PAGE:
Is COVID-19 lurking in Syria's Kurdish northeast?

Residents of the Kurdish autonomous administration in Syria are complaining about the lack of sufficient precautionary measures to stop the spread of coronavirus.

al-monitor A member of the medical team checks the temperature of a woman, following the coronavirus outbreak, at the entrance checkpoint of Erbil, Iraq, March 2, 2020.  Photo by REUTERS/Azad Lashkari.

Mar 11, 2020

QAMISHLI, Syria — A health official in Syria's northeastern Jazira province told Al-Monitor that no cases of coronavirus have been documented in the province. Yet residents of the largely Kurdish region, governed by an autonomous administration, are not reassured by local officials' measures to protect the province from coronavirus, which has led to the deaths of 4,000 worldwide.

A Kurdistan TV report from Qamishli, the largest Kurdish city in Syria, stated that 1% of the population in Qamishli is wearing protective masks, as pharmacies and medical equipment sales centers are running low on masks.

Hani al-Ali, the owner of a medical equipment store, told Al-Monitor, “The use of health masks was the preserve of medical staff and family members seeking to prevent the spread of a certain virus, but after the spread of corona around the world, a lot of people sought to buy large quantities of masks, which caused a significant decrease in their numbers and an increase in their price.”

Pharmacist Amer Abdullah told Al-Monitor, “The price of masks increased by 250% as it ran out in several shops and pharmacies.”

Rapren Hassan, the co-head of the Health Authority in Jazira province, told Al-Monitor, “No cases of coronavirus have been thus far registered in northeastern Syria.”

She said, “The symptoms include shortness of breath, dry cough, high fever and a cold. These are common symptoms for all infected people.”

Hassan said the Health Authority set up medical stations at the Semalka border crossing, between Syria and the Kurdistan Region of Iraq, "to examine those arriving and leaving the area, then we started to allow international organizations and people with chronic diseases requiring treatment in the Kurdistan Region of Iraq to pass."

She said, "The medical staff first takes the temperature of individuals. Those suspected of being infected get transferred to special centers for tests and monitoring. In case their infection is confirmed, they get transferred to quarantine.”

Hassan said, “We suspected four cases and contacted the Syrian Health Authority, which, in turn, contacted the [World Health Organization] and completed the required examinations. The four cases tested negative. Also, the authority distributed informative brochures on how to prevent the virus and inform people of the required hygiene methods. In case of suspicion, the Syrian Health Authority contacts the WHO to take the required action.”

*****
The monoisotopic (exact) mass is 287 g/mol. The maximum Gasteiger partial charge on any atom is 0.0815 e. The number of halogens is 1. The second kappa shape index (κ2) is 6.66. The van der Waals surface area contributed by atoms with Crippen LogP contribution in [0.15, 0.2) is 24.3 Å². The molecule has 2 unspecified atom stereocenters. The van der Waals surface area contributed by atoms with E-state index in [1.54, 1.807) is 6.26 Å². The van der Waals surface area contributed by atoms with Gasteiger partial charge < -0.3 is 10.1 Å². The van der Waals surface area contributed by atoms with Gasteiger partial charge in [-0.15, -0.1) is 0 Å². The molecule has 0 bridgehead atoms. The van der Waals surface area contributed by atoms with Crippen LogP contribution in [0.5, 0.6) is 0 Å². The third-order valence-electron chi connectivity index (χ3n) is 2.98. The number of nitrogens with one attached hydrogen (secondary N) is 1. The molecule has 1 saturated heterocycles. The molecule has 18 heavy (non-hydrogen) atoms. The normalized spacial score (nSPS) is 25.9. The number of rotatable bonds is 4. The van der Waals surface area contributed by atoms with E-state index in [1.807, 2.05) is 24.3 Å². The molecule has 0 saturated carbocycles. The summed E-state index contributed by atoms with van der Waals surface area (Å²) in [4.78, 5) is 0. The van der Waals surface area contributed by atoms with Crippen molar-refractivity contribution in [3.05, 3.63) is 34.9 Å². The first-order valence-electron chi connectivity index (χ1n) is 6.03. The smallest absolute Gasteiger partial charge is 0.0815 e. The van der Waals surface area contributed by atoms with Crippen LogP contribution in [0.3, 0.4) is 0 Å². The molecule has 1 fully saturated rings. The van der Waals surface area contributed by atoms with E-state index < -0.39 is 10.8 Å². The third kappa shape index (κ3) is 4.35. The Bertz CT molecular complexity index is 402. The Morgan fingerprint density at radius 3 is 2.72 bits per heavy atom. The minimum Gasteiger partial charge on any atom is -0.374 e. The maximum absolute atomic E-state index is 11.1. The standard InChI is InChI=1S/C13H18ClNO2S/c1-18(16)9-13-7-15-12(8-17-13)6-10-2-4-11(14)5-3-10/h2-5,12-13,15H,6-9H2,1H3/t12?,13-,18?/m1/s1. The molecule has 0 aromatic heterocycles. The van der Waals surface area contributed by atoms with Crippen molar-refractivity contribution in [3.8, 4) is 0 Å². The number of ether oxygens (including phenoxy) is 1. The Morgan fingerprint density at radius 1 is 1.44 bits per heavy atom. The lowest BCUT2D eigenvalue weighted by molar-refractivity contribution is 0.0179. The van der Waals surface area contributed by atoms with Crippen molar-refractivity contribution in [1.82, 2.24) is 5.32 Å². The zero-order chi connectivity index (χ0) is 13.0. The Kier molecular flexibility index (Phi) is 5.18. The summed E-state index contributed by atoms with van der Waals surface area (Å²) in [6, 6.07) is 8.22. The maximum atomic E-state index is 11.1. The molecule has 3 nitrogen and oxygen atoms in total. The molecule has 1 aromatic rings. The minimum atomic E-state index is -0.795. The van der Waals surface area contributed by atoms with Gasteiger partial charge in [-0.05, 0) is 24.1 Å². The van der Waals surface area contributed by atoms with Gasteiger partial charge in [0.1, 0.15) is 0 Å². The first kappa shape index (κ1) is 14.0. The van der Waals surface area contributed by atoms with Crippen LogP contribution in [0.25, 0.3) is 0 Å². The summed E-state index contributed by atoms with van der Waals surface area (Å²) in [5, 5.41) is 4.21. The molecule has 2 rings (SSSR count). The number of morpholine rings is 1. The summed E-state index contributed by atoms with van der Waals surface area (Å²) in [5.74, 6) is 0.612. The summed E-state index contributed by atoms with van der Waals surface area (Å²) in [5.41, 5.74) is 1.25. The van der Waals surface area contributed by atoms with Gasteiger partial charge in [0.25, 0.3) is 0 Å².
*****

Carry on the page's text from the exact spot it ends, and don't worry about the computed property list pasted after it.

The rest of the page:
But residents are uncertain that the measures taken by the autonomous administration are sufficient.

Birzad Fawzi, the owner of a medical supply shop in Hasakah, told Al-Monitor, “I am surprised the crossing was closed as a precautionary measure but was then reopened for trade, humanitarian cases and international organizations. I wonder why the crossing was reopened for trade. Just like humans, materials can carry the virus.”

The autonomous administration said medical and humanitarian materials will be allowed to flow through the border crossing every Tuesday, the media spokesperson at the Semalka crossing, Sherzad Uthman, told local media.

Fawzi said the adopted measures are “incomplete and inadequate. It is true that many European countries have contracted the virus, but are we waiting for the virus to hit us to get to work? A precautionary plan must be established. Gatherings must be banned and markets must be continuously disinfected. Also, places that witness gatherings must be regularly examined.”

Hassan said, “Just like the rest of the world, we do not have the required medicine for the virus, and we have not detected any cases thus far, but if any cases are detected in Syria, we will close schools and universities and ban gatherings.”

Journalist Solin Mohamed Amin, based in Qamishli, believes that the autonomous administration is falling short of taking precautions to ward off the virus.

“The issue is not taken seriously or treated as a threat to humanity," Amin said. "Distributing brochures that explain the causes of the virus without drying up its sources is not enough. Awareness campaigns are needed in schools, institutions and public places to explain how the virus spreads. Also, advanced detection devices are needed and no cases should be hidden for political and security reasons. Smuggling should be fought.”

Residents of Qamishli are going about their normal lives, with no interruptions to social gatherings and market activity, which bodes ill for the spread of the virus, as it could be lurking in nearby villages.

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